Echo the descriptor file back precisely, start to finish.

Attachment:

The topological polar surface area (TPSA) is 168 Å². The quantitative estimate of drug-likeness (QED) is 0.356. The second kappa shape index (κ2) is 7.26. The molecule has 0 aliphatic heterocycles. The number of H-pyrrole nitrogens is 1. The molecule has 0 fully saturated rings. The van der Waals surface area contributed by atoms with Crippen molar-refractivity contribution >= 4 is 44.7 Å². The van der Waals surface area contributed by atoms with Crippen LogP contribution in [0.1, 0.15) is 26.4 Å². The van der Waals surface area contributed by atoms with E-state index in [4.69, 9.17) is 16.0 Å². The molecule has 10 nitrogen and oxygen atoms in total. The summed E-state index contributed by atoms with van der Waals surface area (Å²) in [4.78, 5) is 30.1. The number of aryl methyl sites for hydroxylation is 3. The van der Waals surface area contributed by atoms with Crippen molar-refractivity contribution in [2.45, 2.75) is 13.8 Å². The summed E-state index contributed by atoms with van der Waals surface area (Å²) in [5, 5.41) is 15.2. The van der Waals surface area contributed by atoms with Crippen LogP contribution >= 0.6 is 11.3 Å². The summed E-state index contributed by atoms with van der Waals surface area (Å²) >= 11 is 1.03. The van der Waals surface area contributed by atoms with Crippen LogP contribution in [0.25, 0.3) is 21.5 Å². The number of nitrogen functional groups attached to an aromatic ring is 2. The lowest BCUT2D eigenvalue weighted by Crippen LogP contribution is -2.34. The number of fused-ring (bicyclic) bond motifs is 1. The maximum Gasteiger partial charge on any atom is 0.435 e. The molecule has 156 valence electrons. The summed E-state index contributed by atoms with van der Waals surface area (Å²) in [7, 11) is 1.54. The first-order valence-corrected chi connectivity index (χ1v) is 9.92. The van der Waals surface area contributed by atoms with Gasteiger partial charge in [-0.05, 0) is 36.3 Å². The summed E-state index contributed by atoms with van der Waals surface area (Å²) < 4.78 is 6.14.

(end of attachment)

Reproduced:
The topological polar surface area (TPSA) is 168 Å². The quantitative estimate of drug-likeness (QED) is 0.356. The second kappa shape index (κ2) is 7.26. The molecule has 0 aliphatic heterocycles. The number of H-pyrrole nitrogens is 1. The molecule has 0 fully saturated rings. The van der Waals surface area contributed by atoms with Crippen molar-refractivity contribution >= 4 is 44.7 Å². The van der Waals surface area contributed by atoms with Crippen LogP contribution in [0.1, 0.15) is 26.4 Å². The van der Waals surface area contributed by atoms with E-state index in [4.69, 9.17) is 16.0 Å². The molecule has 10 nitrogen and oxygen atoms in total. The summed E-state index contributed by atoms with van der Waals surface area (Å²) in [4.78, 5) is 30.1. The number of aryl methyl sites for hydroxylation is 3. The van der Waals surface area contributed by atoms with Crippen molar-refractivity contribution in [2.45, 2.75) is 13.8 Å². The summed E-state index contributed by atoms with van der Waals surface area (Å²) in [5, 5.41) is 15.2. The van der Waals surface area contributed by atoms with Crippen LogP contribution >= 0.6 is 11.3 Å². The summed E-state index contributed by atoms with van der Waals surface area (Å²) >= 11 is 1.03. The van der Waals surface area contributed by atoms with Crippen LogP contribution in [0.25, 0.3) is 21.5 Å². The number of nitrogen functional groups attached to an aromatic ring is 2. The lowest BCUT2D eigenvalue weighted by Crippen LogP contribution is -2.34. The number of fused-ring (bicyclic) bond motifs is 1. The maximum Gasteiger partial charge on any atom is 0.435 e. The molecule has 156 valence electrons. The summed E-state index contributed by atoms with van der Waals surface area (Å²) in [7, 11) is 1.54. The first-order valence-corrected chi connectivity index (χ1v) is 9.92. The van der Waals surface area contributed by atoms with Gasteiger partial charge in [-0.05, 0) is 36.3 Å². The summed E-state index contributed by atoms with van der Waals surface area (Å²) < 4.78 is 6.14.